SOUTHERN COUNTIES THRIFT CO v. RAIRDON ET AL

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District Court of Appeal, Fourth District, California.

SOUTHERN COUNTIES THRIFT CO. v. RAIRDON ET AL.

Civ. 2911.

Decided: November 14, 1941

Frank T. O'Neill, of San Francisco, for appellant. Forgy, Reinhaus & Forgy, of Santa Ana (C. E. Sprague and A. M. Bradley, both of Santa Ana, of counsel), for respondents.

Plaintiff corporation was operating as an industrial loan company, having been organized under the Statutes of 1917, page 658, and amendments thereof. Defendant C. W. Rairdon was a director of said corporation and a member of the finance committee composed of three directors having authority to pass upon loans. Contrary to the statute and the by–laws of the corporation a number of loans were made to individuals and also to defendant Rairdon, some of which proved to be uncollectable. Plaintiff's amended complaint alleges, in six separate counts, unauthorized and negligent acts on the part of defendants C. W. Rairdon, John Martel, J. G. Sutherland, William Ketler, John Ketler, John Knox, M. Johnson and A. N. Bertelsen, in that loans contrary to law were made with the knowledge, consent and approval of defendants and each of them as the directors of the plaintiff corporation. Judgment was asked against the defendants for the total amount so loaned with interest thereon.

Defendant Rairdon appeared and demurred to the amended complaint on the ground that it did not state facts sufficient to constitute a cause of action and that the causes of action were barred by the provisions of subdivision 1 of section 339 of the Code of Civil Procedure.

The trial court sustained the demurrer and judgment was subsequently entered in favor of defendant Rairdon.

It appears that on November 1, 1937, all of the defendants retired from the board of directors. The original complaint was filed on April 12, 1940, more than two years later, and also more than two years after the loans involved were made. It would appear that the alleged liability or obligation of the former directors is not based upon an instrument in writing and is not a liability created by statute. Appellant contends that if the loans were made in good faith then only the restriction of the statute made them illegal. Therefore, the liability is one created by statute. Here the defendant directors are charged with negligent mismanagement of the corporation funds in the making of loans. Corporations are creatures of law and their functions are regulated largely by statute, but that does not make their claims or liabilities or their acts those created only by statute.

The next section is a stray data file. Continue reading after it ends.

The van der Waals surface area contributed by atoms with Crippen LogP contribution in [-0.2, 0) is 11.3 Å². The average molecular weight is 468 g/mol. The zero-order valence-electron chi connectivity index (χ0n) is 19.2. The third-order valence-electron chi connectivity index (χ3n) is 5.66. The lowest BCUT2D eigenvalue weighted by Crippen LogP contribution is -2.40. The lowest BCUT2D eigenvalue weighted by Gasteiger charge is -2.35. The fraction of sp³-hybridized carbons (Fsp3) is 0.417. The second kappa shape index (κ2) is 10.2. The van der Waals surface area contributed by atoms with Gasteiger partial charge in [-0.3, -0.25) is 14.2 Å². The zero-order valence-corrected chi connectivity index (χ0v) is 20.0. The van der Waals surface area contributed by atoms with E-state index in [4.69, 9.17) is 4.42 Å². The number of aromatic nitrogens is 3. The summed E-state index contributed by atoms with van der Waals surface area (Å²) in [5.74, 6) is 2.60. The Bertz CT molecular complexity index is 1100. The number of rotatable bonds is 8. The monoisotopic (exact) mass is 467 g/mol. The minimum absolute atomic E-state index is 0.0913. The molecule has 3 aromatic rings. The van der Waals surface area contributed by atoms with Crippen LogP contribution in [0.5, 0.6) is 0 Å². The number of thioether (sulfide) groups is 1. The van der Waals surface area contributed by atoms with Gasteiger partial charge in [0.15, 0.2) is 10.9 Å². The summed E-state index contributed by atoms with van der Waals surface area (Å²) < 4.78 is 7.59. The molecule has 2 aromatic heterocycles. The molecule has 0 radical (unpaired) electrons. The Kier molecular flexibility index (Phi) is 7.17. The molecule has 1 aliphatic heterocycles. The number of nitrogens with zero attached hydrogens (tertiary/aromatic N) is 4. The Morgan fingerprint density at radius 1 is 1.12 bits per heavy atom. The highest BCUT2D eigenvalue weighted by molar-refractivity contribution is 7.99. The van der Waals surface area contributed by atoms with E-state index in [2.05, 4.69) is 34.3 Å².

The court in Coombes v. Getz, 217 Cal. 320, 333, 18 P.2d 939, 945, stated: “The term ‘created by law,’ as used in section 359 of the Code of Civil Procedure, has a somewhat restricted meaning. In one sense every liability giving rise to a cause of action may be said to be a creature of the law. Whitten v. Dabney, 171 Cal. 621, 628, 154 P. 312. But, in the sense in which the term is used in said Code section, it is confined and restricted to a liability which exists by virtue of an express statute, and it does not include nor extend to actions arising under the common law. Whitten v. Dabney, supra; Brinckerhoff v. Bostwick, 99 N.Y. 185, 1 N.E. 663.”

In Fletcher's Cyclopedia Corporations, volume 3, section 1024, page 421, we find the liability of directors discussed as follows: “If acts are expressly prohibited by the charter or a statute, but liability for violation thereof is not imposed on corporate officers by the charter or statute, the doing of such an act does not make the officers personally liable merely because the act is a violation of the charter or a statute. So far as liability of directors to the corporation is concerned, it has been said that the liability ‘for damages caused by unauthorized acts rests upon the common–law rule which renders every agent liable who violates his authority to the damage of his principal. A statutory prohibition is material under these circumstances merely as indicating an express restriction placed upon the powers delegated to the directors when the corporation was formed’. Moreover, an officer of a corporation is not liable to the corporation for damages merely because he violates a statute, but it must be shown that he was acting as agent of the corporation in so doing.”

While the statute involved in this action prohibited some of the loans made by defendants, no statute places on them the duty of making good to the corporation any losses resulting from those loans. That obligation rests upon the duty imposed on an agent by the common law. It is therefore clear that this alleged liability is governed by the statute of limitations as set forth in subdivision 1 of section 339 of the Code of Civil Procedure, to–wit, a period of two years, and the demurrer of defendant Rairdon was properly sustained.

The judgment is therefore affirmed.

MORTON, Justice pro tem.

MARKS, Acting P. J., and GRIFFIN, J., concurred.